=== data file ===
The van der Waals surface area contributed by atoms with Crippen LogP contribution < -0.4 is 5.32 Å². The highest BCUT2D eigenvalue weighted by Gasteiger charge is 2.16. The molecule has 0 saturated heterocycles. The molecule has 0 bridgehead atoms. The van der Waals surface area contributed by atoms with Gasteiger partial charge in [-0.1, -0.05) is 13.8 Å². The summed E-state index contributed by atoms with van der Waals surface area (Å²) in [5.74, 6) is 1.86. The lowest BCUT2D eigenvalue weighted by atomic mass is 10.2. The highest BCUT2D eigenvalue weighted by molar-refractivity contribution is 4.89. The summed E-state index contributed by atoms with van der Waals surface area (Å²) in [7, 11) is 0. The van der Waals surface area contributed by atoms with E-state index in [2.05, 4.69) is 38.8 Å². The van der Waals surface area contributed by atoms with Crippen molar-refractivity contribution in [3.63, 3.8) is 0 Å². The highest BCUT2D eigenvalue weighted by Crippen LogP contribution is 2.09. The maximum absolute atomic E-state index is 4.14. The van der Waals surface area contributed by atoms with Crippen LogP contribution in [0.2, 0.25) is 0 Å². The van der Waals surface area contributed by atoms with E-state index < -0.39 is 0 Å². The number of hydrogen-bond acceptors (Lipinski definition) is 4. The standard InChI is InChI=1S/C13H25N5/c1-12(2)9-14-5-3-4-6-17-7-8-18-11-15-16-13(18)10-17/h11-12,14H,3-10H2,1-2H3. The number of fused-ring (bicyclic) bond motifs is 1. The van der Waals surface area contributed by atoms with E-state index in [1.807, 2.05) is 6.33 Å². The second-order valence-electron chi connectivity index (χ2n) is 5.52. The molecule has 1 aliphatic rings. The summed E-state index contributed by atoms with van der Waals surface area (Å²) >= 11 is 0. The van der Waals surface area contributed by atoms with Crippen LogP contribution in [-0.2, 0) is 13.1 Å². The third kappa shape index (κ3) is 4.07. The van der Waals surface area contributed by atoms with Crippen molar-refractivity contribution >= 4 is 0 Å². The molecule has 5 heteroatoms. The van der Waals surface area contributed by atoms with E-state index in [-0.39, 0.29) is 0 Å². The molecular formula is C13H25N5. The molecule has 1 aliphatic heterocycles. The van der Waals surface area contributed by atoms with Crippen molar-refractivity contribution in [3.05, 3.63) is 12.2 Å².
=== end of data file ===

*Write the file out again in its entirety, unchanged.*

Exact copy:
The van der Waals surface area contributed by atoms with Crippen LogP contribution < -0.4 is 5.32 Å². The highest BCUT2D eigenvalue weighted by Gasteiger charge is 2.16. The molecule has 0 saturated heterocycles. The molecule has 0 bridgehead atoms. The van der Waals surface area contributed by atoms with Gasteiger partial charge in [-0.1, -0.05) is 13.8 Å². The summed E-state index contributed by atoms with van der Waals surface area (Å²) in [5.74, 6) is 1.86. The lowest BCUT2D eigenvalue weighted by atomic mass is 10.2. The highest BCUT2D eigenvalue weighted by molar-refractivity contribution is 4.89. The summed E-state index contributed by atoms with van der Waals surface area (Å²) in [7, 11) is 0. The van der Waals surface area contributed by atoms with E-state index in [2.05, 4.69) is 38.8 Å². The van der Waals surface area contributed by atoms with Crippen molar-refractivity contribution in [3.63, 3.8) is 0 Å². The highest BCUT2D eigenvalue weighted by Crippen LogP contribution is 2.09. The maximum absolute atomic E-state index is 4.14. The van der Waals surface area contributed by atoms with Crippen LogP contribution in [0.2, 0.25) is 0 Å². The van der Waals surface area contributed by atoms with E-state index < -0.39 is 0 Å². The number of hydrogen-bond acceptors (Lipinski definition) is 4. The standard InChI is InChI=1S/C13H25N5/c1-12(2)9-14-5-3-4-6-17-7-8-18-11-15-16-13(18)10-17/h11-12,14H,3-10H2,1-2H3. The number of fused-ring (bicyclic) bond motifs is 1. The van der Waals surface area contributed by atoms with E-state index in [1.807, 2.05) is 6.33 Å². The second-order valence-electron chi connectivity index (χ2n) is 5.52. The molecule has 1 aliphatic rings. The summed E-state index contributed by atoms with van der Waals surface area (Å²) >= 11 is 0. The van der Waals surface area contributed by atoms with Crippen LogP contribution in [-0.2, 0) is 13.1 Å². The third kappa shape index (κ3) is 4.07. The van der Waals surface area contributed by atoms with Crippen molar-refractivity contribution >= 4 is 0 Å². The molecule has 5 heteroatoms. The van der Waals surface area contributed by atoms with E-state index in [-0.39, 0.29) is 0 Å². The molecular formula is C13H25N5. The molecule has 1 aliphatic heterocycles. The van der Waals surface area contributed by atoms with Crippen molar-refractivity contribution in [3.05, 3.63) is 12.2 Å².